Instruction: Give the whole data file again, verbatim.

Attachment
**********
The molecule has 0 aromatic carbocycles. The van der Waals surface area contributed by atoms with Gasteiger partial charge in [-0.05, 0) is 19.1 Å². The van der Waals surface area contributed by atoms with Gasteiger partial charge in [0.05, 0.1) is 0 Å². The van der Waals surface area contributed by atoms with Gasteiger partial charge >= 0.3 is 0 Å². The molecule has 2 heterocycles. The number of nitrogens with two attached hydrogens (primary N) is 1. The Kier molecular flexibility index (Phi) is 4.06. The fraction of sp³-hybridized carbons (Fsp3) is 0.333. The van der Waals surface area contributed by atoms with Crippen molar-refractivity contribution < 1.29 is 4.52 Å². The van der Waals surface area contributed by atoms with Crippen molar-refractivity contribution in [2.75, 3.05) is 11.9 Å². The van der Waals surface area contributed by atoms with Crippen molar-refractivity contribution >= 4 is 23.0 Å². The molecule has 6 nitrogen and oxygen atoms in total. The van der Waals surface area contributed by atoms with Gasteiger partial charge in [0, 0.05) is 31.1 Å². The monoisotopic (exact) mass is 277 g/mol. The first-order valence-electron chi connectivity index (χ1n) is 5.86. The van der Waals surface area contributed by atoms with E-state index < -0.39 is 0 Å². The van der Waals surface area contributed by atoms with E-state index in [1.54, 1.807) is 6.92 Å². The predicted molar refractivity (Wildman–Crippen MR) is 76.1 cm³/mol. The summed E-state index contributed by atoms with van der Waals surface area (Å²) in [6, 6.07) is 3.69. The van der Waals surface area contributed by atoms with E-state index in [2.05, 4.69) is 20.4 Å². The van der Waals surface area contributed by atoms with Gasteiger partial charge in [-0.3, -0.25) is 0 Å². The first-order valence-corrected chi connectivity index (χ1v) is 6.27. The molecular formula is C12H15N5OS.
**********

The molecule has 0 aromatic carbocycles. The van der Waals surface area contributed by atoms with Gasteiger partial charge in [-0.05, 0) is 19.1 Å². The van der Waals surface area contributed by atoms with Gasteiger partial charge in [0.05, 0.1) is 0 Å². The van der Waals surface area contributed by atoms with Gasteiger partial charge >= 0.3 is 0 Å². The molecule has 2 heterocycles. The number of nitrogens with two attached hydrogens (primary N) is 1. The Kier molecular flexibility index (Phi) is 4.06. The fraction of sp³-hybridized carbons (Fsp3) is 0.333. The van der Waals surface area contributed by atoms with Crippen molar-refractivity contribution < 1.29 is 4.52 Å². The van der Waals surface area contributed by atoms with Crippen molar-refractivity contribution in [2.75, 3.05) is 11.9 Å². The van der Waals surface area contributed by atoms with Crippen molar-refractivity contribution >= 4 is 23.0 Å². The molecule has 6 nitrogen and oxygen atoms in total. The van der Waals surface area contributed by atoms with Gasteiger partial charge in [0, 0.05) is 31.1 Å². The monoisotopic (exact) mass is 277 g/mol. The first-order valence-electron chi connectivity index (χ1n) is 5.86. The van der Waals surface area contributed by atoms with E-state index < -0.39 is 0 Å². The van der Waals surface area contributed by atoms with E-state index in [1.54, 1.807) is 6.92 Å². The predicted molar refractivity (Wildman–Crippen MR) is 76.1 cm³/mol. The summed E-state index contributed by atoms with van der Waals surface area (Å²) in [6, 6.07) is 3.69. The van der Waals surface area contributed by atoms with E-state index in [2.05, 4.69) is 20.4 Å². The van der Waals surface area contributed by atoms with Gasteiger partial charge in [-0.3, -0.25) is 0 Å². The first-order valence-corrected chi connectivity index (χ1v) is 6.27. The molecular formula is C12H15N5OS.